Predicting the future of the newspaper industry.
By Jack Peat, Editor of The London Economic
One day we will tell future generations that news used to be distributed on paper sheets.
Make no mistake, digital technologies will have as big an impact on the way news is dispersed as the printing press did at the start of the second millennium. As we move into the third millennium, change is the only constant and we are presented with new capabilities daily, suggesting the digital revolution hasn’t happened; it’s happening.
Guardian News and Media is one of many daily nationals to report a sharp drop in losses thanks to a significant boost in digital revenue for the year to the end of March 2013. Online income for the Guardian and Observer publisher was said to be up 28.9 per cent to £55.9 million and exceeded the decline in print revenue, going from £37 million in 2010/11 to £56 million in 2012/13.
Guardian Media Group chief executive Andrew Miller said: “The financial impact of our digital-first strategy, launched two years ago, is clearly demonstrated in our performance in 2012/13.
“A sharp increase in the contribution of our digital operations to revenue was a striking feature, enabling a modest increase in overall group revenues. Having committed to digital earlier than our peers, we are now reaping the benefits.”
The most exciting aspect of the digital revolution – from a monetary perspective – isn’t showcased by the pop-up ads and banners seen on the web versions of print newspapers. Advertising is driving web-based news revenue, but it is the tip of the iceberg in terms of online capabilities. What’s more, digital is an all-encompassing term which has ramifications for news far beyond display advertising. Mobile and social comes under the ‘digital’ umbrella, both of which have already started revolutionise news, and will continue to change how news distributors view their digital arms.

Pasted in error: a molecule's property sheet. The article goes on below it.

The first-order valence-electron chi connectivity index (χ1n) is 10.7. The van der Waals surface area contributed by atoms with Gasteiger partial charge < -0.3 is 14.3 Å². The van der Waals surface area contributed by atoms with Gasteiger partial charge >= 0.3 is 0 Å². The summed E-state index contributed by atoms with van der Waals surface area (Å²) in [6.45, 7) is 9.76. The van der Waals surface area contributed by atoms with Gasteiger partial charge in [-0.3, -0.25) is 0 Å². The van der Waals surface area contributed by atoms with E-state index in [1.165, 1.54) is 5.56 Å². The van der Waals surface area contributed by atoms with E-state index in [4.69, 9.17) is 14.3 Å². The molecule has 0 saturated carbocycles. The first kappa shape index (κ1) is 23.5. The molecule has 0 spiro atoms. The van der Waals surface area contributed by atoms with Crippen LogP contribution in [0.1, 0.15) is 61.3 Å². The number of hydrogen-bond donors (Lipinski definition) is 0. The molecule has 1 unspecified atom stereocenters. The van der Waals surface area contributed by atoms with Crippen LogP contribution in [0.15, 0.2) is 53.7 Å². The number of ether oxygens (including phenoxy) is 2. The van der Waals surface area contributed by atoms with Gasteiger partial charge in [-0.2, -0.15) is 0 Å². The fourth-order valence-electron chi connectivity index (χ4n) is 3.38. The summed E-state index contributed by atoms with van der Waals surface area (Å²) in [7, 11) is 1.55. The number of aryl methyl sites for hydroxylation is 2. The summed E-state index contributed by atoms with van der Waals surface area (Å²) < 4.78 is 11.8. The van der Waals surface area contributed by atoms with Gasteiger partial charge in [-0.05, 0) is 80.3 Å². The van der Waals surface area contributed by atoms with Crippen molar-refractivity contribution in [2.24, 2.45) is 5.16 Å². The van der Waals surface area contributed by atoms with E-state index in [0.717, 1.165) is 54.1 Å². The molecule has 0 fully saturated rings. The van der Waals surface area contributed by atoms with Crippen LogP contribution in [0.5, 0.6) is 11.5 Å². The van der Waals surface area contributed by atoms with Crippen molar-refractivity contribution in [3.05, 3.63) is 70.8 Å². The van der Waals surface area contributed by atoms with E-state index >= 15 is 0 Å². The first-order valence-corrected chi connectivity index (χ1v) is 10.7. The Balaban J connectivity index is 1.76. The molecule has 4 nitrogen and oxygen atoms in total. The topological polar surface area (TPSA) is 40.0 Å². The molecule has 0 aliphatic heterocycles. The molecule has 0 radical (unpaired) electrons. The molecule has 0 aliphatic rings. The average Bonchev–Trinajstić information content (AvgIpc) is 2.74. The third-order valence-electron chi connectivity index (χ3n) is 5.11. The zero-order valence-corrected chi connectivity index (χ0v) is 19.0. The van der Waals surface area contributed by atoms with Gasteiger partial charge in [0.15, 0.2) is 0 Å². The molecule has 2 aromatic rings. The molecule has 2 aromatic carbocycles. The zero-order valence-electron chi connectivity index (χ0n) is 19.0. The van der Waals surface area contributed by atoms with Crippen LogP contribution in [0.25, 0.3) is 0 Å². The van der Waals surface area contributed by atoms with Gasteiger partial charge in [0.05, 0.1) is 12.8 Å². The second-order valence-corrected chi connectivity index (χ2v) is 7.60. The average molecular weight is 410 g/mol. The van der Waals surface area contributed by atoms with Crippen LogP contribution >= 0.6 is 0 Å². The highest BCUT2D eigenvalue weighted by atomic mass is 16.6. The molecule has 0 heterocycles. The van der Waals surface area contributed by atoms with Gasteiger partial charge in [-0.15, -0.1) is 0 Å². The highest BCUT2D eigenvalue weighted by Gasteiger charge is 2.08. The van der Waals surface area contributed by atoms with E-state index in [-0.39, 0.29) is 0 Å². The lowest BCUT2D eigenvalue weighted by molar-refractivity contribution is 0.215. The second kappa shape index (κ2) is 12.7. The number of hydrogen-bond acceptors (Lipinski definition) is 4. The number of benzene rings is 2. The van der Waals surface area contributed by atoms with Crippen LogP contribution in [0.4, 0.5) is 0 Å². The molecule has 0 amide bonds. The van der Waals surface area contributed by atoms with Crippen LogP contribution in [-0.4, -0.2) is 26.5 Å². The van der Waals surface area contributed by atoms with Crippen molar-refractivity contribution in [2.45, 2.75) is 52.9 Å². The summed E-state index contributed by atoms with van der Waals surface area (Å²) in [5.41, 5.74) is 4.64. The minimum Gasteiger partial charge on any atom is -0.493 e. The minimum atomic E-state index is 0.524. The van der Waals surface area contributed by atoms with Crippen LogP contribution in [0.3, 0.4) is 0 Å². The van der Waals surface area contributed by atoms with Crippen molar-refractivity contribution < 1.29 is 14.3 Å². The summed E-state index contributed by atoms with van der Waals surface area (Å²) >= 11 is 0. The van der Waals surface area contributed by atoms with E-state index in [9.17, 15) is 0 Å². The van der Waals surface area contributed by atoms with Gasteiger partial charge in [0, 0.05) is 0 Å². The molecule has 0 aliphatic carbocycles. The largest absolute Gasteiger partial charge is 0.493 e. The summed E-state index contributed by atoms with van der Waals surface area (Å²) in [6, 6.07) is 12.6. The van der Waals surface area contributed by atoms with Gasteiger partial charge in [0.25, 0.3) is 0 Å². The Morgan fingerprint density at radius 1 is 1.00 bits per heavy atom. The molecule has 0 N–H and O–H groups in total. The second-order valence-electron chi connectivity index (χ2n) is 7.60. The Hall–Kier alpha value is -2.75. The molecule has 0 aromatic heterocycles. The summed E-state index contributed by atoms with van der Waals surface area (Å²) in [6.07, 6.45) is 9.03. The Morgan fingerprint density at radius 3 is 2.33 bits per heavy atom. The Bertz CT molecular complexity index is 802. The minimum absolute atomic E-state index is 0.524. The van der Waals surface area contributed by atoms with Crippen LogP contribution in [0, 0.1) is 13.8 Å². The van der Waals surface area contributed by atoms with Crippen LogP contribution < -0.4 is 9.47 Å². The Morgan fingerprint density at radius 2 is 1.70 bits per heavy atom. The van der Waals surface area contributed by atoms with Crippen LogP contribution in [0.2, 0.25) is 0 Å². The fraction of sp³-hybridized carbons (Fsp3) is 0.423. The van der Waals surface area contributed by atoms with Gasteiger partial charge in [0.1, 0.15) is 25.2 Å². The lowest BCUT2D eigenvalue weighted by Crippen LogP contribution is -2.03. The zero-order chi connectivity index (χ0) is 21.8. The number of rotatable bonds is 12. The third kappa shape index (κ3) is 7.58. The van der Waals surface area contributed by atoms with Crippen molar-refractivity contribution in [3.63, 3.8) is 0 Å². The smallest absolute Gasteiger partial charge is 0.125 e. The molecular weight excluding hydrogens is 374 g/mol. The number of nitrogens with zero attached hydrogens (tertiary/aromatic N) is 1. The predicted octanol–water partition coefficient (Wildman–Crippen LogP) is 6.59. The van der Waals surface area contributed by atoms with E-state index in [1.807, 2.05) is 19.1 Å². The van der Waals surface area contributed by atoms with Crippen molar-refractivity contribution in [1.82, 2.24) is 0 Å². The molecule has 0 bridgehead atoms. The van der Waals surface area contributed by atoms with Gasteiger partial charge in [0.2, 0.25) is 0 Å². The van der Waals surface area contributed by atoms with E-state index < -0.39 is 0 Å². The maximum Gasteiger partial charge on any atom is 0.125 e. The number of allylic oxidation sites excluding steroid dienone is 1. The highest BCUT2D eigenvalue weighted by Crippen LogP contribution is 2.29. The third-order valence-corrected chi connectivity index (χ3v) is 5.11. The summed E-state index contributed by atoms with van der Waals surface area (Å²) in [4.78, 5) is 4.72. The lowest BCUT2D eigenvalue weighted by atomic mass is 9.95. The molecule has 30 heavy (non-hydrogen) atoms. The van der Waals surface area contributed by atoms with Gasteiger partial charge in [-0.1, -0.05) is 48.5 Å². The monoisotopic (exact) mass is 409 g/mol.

Let’s go digital
Let’s rethink what we mean by “digital technologies” and “digital revenue”. The Guardian results are based on display advertising and sponsorship, which rose from £18 million to £25 million, and subscriptions, e-commerce and other digital revenue, which was up from £13 million to £15 million. But most of the aforementioned income streams have either passed their sell by date or have serious limitations in terms of revenue growth.
Go online and you are presented with choice. If you are asked to pay for a news item on Simon Cowell’s new baby or the latest CBI survey, a simple Google search or even a change to your cookie settings will bring you the same news item for free. For that reason, online revenue is understandably limited.
Digital, however, is an all-encompassing term with a far larger scope than the web. Research suggests consumers are far more happy to pay for products if they can be used on a mobile device. Like buying a book on a Kindle or an app on an iPad, newspapers must find a way to embrace mobile capabilities rather than simply replicating print online.
What does the future hold
The London Economic is moving into the digital space with a fresh perspective. We are not evolving, but starting from scratch with an appetite for change. It is our belief that the confines of columned news is obsolete compared to mobile screens which can support a range of multimedia with social capabilities. Crucially, news of the future isn’t news of today replicated on new devices; it is something completely new.